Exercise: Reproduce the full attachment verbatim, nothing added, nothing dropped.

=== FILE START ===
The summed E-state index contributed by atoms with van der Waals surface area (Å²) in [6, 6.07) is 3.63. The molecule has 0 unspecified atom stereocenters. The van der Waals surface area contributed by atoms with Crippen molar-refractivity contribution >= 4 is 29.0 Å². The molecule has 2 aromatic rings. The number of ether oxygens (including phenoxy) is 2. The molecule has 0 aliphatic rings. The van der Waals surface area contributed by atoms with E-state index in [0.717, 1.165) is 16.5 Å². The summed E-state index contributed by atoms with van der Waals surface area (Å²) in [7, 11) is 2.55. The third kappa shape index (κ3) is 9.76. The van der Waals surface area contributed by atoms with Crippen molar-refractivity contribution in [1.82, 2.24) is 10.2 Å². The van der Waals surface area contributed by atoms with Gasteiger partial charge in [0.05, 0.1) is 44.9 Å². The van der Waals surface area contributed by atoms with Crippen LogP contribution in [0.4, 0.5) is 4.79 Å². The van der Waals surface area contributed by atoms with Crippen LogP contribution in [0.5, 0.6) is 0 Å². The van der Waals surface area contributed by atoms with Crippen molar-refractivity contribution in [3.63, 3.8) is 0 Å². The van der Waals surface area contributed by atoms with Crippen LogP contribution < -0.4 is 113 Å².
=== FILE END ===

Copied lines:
The summed E-state index contributed by atoms with van der Waals surface area (Å²) in [6, 6.07) is 3.63. The molecule has 0 unspecified atom stereocenters. The van der Waals surface area contributed by atoms with Crippen molar-refractivity contribution >= 4 is 29.0 Å². The molecule has 2 aromatic rings. The number of ether oxygens (including phenoxy) is 2. The molecule has 0 aliphatic rings. The van der Waals surface area contributed by atoms with E-state index in [0.717, 1.165) is 16.5 Å². The summed E-state index contributed by atoms with van der Waals surface area (Å²) in [7, 11) is 2.55. The third kappa shape index (κ3) is 9.76. The van der Waals surface area contributed by atoms with Crippen molar-refractivity contribution in [1.82, 2.24) is 10.2 Å². The van der Waals surface area contributed by atoms with Gasteiger partial charge in [0.05, 0.1) is 44.9 Å². The van der Waals surface area contributed by atoms with Crippen LogP contribution in [0.4, 0.5) is 4.79 Å². The van der Waals surface area contributed by atoms with Crippen LogP contribution in [0.5, 0.6) is 0 Å². The van der Waals surface area contributed by atoms with Crippen molar-refractivity contribution in [3.63, 3.8) is 0 Å². The van der Waals surface area contributed by atoms with Crippen LogP contribution < -0.4 is 113 Å².